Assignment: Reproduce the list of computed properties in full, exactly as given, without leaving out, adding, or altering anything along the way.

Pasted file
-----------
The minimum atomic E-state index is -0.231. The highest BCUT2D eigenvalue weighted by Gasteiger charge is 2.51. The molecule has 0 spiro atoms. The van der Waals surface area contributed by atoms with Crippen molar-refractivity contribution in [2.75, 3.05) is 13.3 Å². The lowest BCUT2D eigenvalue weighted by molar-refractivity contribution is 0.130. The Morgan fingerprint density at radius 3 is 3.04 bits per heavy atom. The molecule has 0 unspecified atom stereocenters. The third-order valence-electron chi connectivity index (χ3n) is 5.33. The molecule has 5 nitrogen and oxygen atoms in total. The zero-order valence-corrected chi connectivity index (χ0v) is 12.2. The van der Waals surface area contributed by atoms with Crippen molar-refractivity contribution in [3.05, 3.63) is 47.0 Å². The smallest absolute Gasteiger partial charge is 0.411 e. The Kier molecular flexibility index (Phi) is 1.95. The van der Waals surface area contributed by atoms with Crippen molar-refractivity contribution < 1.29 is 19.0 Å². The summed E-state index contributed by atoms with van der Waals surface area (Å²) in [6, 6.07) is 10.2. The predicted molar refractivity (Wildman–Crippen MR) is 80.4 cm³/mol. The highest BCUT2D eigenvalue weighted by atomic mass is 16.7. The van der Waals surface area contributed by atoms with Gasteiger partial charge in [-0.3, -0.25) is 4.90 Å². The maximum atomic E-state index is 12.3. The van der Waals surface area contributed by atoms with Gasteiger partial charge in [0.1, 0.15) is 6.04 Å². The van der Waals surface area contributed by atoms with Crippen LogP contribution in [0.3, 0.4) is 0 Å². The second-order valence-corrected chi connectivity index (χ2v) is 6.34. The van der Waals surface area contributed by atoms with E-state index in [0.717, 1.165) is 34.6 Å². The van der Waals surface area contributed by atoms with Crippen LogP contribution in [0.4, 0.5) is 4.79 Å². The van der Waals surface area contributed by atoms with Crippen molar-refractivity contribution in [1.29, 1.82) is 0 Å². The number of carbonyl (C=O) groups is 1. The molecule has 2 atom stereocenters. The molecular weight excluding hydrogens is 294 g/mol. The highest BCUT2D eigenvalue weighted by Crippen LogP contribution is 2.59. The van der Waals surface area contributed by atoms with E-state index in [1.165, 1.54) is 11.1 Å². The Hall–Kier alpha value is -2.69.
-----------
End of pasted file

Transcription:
The minimum atomic E-state index is -0.231. The highest BCUT2D eigenvalue weighted by Gasteiger charge is 2.51. The molecule has 0 spiro atoms. The van der Waals surface area contributed by atoms with Crippen molar-refractivity contribution in [2.75, 3.05) is 13.3 Å². The lowest BCUT2D eigenvalue weighted by molar-refractivity contribution is 0.130. The Morgan fingerprint density at radius 3 is 3.04 bits per heavy atom. The molecule has 0 unspecified atom stereocenters. The third-order valence-electron chi connectivity index (χ3n) is 5.33. The molecule has 5 nitrogen and oxygen atoms in total. The zero-order valence-corrected chi connectivity index (χ0v) is 12.2. The van der Waals surface area contributed by atoms with Crippen molar-refractivity contribution in [3.05, 3.63) is 47.0 Å². The smallest absolute Gasteiger partial charge is 0.411 e. The Kier molecular flexibility index (Phi) is 1.95. The van der Waals surface area contributed by atoms with Crippen molar-refractivity contribution < 1.29 is 19.0 Å². The summed E-state index contributed by atoms with van der Waals surface area (Å²) in [6, 6.07) is 10.2. The predicted molar refractivity (Wildman–Crippen MR) is 80.4 cm³/mol. The highest BCUT2D eigenvalue weighted by atomic mass is 16.7. The van der Waals surface area contributed by atoms with Gasteiger partial charge in [-0.3, -0.25) is 4.90 Å². The maximum atomic E-state index is 12.3. The van der Waals surface area contributed by atoms with Gasteiger partial charge in [0.1, 0.15) is 6.04 Å². The van der Waals surface area contributed by atoms with Crippen LogP contribution in [0.3, 0.4) is 0 Å². The second-order valence-corrected chi connectivity index (χ2v) is 6.34. The van der Waals surface area contributed by atoms with E-state index in [0.717, 1.165) is 34.6 Å². The van der Waals surface area contributed by atoms with Crippen LogP contribution in [0.4, 0.5) is 4.79 Å². The van der Waals surface area contributed by atoms with Crippen molar-refractivity contribution in [1.29, 1.82) is 0 Å². The number of carbonyl (C=O) groups is 1. The molecule has 2 atom stereocenters. The molecular weight excluding hydrogens is 294 g/mol. The highest BCUT2D eigenvalue weighted by Crippen LogP contribution is 2.59. The van der Waals surface area contributed by atoms with E-state index in [1.165, 1.54) is 11.1 Å². The Hall–Kier alpha value is -2.69.